The influence of alcohol on the outcome of trauma patients: a matched-pair analysis of the TraumaRegister DGU®
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Background and purpose
In the diagnosis and treatment of trauma patients, numerous individual and trauma-related factors must be considered, all of which may influence the outcome. Although alcohol exposure is a major risk factor for an accident, its influence on the outcome is unclear. This matched-pair analysis investigates the hypothesis that alcohol has no negative impact on the outcome of trauma patients.
Materials and methods
In a retrospective matched-pair analysis of the multi-centre database of the TraumaRegister DGU® patients with a maximum Abbreviated Injury Scale (MAIS) of 3 or greater from the years 2015 and 2016 with an alcohol level ≥ 0.5‰ were compared to patients with a measured alcohol level of 0.0‰. The patients were matched according to age, gender, AIS body regions (head, thorax, abdomen, pelvis/extremities) and survival presumption (Revised Injury Severity Classification Score (RISC) II the TraumaRegister ervals).
After matching, a total of 834 patients were enrolled, with 417 patients in group with positive blood alcohol levels (BAL +) with a median alcohol level of 1.82‰ and 417 patients in the negative-alcohol group (BAL −). As a mechanism of injury, the BAL + group showed more often penetrating injuries, pedestrian accidents and low energy falls compared to car and motorcycle accidents in the BAL − group. BAL + patients were significantly less sedated (BAL −: 66.7% vs. BAL + : 56.2%, p = 0.002), less frequently transported by rescue helicopter, were more frequently hypotensive (BAL −: 42 patients (10.3%) vs. BAL + : 61 patients (15.2%), p = 0.045, Table 2) and exhibited lower base excess levels associated with an acidotic metabolic status compared to sober patients (acidosis: BAL −: 24 patients (6.1%) vs. BAL + : 61 patients (17.2%), p < 0.001). There was no difference regarding in-hospital complications, length of stay or mortality rate.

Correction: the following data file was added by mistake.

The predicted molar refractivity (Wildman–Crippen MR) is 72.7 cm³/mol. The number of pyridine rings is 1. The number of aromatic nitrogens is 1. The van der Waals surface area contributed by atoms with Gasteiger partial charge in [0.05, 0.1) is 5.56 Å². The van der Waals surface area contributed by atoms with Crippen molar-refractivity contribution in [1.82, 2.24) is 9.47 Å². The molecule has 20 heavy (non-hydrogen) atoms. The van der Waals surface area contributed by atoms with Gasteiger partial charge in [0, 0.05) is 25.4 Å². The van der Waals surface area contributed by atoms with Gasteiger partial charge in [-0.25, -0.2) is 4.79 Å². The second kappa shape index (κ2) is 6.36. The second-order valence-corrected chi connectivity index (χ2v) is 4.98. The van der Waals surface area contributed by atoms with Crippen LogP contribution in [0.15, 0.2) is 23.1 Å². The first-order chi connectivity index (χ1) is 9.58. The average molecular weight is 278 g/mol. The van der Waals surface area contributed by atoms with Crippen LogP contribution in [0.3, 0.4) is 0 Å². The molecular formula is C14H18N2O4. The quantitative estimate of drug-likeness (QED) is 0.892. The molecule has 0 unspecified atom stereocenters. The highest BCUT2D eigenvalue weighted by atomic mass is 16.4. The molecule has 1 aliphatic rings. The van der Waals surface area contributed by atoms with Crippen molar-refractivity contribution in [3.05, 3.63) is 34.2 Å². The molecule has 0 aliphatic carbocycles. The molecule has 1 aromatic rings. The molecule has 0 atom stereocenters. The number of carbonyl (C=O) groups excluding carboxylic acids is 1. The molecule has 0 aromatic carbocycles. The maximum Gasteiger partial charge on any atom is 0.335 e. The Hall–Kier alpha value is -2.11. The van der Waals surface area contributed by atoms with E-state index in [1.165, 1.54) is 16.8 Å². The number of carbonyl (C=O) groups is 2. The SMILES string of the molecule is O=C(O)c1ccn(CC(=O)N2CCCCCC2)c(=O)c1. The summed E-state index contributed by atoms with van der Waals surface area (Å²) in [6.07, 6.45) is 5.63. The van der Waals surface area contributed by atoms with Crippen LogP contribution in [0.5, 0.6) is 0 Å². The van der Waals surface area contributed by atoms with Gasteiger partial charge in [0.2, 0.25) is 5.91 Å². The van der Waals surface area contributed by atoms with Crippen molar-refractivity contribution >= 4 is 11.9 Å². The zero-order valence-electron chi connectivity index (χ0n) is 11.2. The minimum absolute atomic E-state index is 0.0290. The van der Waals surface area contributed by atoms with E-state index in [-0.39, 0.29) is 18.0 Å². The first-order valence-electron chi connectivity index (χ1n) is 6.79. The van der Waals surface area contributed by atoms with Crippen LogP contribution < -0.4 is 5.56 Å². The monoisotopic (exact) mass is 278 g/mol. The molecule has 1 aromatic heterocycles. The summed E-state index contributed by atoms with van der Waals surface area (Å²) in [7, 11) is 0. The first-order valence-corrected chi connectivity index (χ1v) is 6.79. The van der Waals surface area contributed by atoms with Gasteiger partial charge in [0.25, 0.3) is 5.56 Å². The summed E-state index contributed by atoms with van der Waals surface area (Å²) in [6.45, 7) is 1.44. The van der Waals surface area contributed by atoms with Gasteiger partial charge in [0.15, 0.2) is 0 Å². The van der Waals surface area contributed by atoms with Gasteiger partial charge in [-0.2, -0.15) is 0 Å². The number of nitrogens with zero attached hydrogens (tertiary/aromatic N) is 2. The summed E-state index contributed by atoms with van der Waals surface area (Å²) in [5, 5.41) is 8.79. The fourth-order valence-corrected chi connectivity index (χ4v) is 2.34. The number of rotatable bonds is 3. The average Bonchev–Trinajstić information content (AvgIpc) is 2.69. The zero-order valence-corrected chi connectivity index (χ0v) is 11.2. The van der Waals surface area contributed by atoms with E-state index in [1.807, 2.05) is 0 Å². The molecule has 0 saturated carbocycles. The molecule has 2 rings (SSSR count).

Conclusions and implications
Our data demonstrate that alcohol exposure in trauma patients has no impact on complication or mortality rates. On the other hand, there are initially clear differences in the mechanism of injury, sedation, mode of transport and the acid–base balance.
KeywordsAlcohol Outcome Trauma patients Base excess Acidose
Compliance with ethical standards
Conflict of interest
Prof. Lefering is a member and advisor of Emergency Medicine, Intensive Care and Trauma Management (Sektion NIS) of the German Trauma Society (DGU). His institute receives financial support from the AUC—Academy of Trauma Surgery GmbH, the operator of the TR-DGU, as part of a cooperation agreement which also includes the statistical support of scientific publications. The other authors declare that there is no conflict of interest.
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